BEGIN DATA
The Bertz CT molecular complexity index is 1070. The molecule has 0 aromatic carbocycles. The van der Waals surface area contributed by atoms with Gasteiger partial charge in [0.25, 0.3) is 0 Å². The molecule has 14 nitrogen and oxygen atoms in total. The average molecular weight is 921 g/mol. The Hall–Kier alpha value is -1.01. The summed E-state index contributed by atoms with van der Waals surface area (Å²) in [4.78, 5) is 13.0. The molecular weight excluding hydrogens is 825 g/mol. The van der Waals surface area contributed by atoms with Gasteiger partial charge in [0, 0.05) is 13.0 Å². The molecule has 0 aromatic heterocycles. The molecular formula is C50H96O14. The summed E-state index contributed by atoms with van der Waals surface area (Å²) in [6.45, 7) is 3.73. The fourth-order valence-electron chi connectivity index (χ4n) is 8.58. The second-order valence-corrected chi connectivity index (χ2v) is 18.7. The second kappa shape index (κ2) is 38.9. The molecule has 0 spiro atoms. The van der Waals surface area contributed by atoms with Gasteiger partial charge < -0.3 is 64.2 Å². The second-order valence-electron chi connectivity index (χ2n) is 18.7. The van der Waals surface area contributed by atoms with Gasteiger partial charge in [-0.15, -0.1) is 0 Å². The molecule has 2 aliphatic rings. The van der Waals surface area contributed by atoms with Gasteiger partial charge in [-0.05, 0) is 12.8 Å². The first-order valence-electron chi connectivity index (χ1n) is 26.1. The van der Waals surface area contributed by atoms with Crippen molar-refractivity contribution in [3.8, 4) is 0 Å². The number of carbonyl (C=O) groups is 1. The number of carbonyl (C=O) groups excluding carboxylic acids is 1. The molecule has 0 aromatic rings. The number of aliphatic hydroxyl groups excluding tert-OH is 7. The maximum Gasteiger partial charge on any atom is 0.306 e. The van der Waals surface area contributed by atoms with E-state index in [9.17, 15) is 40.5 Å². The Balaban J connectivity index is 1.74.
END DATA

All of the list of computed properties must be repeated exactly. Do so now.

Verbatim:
The Bertz CT molecular complexity index is 1070. The molecule has 0 aromatic carbocycles. The van der Waals surface area contributed by atoms with Gasteiger partial charge in [0.25, 0.3) is 0 Å². The molecule has 14 nitrogen and oxygen atoms in total. The average molecular weight is 921 g/mol. The Hall–Kier alpha value is -1.01. The summed E-state index contributed by atoms with van der Waals surface area (Å²) in [4.78, 5) is 13.0. The molecular weight excluding hydrogens is 825 g/mol. The van der Waals surface area contributed by atoms with Gasteiger partial charge in [0, 0.05) is 13.0 Å². The molecule has 0 aromatic heterocycles. The molecular formula is C50H96O14. The summed E-state index contributed by atoms with van der Waals surface area (Å²) in [6.45, 7) is 3.73. The fourth-order valence-electron chi connectivity index (χ4n) is 8.58. The second-order valence-corrected chi connectivity index (χ2v) is 18.7. The second kappa shape index (κ2) is 38.9. The molecule has 0 spiro atoms. The van der Waals surface area contributed by atoms with Gasteiger partial charge < -0.3 is 64.2 Å². The second-order valence-electron chi connectivity index (χ2n) is 18.7. The van der Waals surface area contributed by atoms with Gasteiger partial charge in [-0.15, -0.1) is 0 Å². The molecule has 2 aliphatic rings. The van der Waals surface area contributed by atoms with Gasteiger partial charge in [-0.05, 0) is 12.8 Å². The first-order valence-electron chi connectivity index (χ1n) is 26.1. The van der Waals surface area contributed by atoms with Crippen molar-refractivity contribution in [3.8, 4) is 0 Å². The number of carbonyl (C=O) groups is 1. The number of carbonyl (C=O) groups excluding carboxylic acids is 1. The molecule has 0 aromatic rings. The number of aliphatic hydroxyl groups excluding tert-OH is 7. The maximum Gasteiger partial charge on any atom is 0.306 e. The van der Waals surface area contributed by atoms with E-state index in [9.17, 15) is 40.5 Å². The Balaban J connectivity index is 1.74.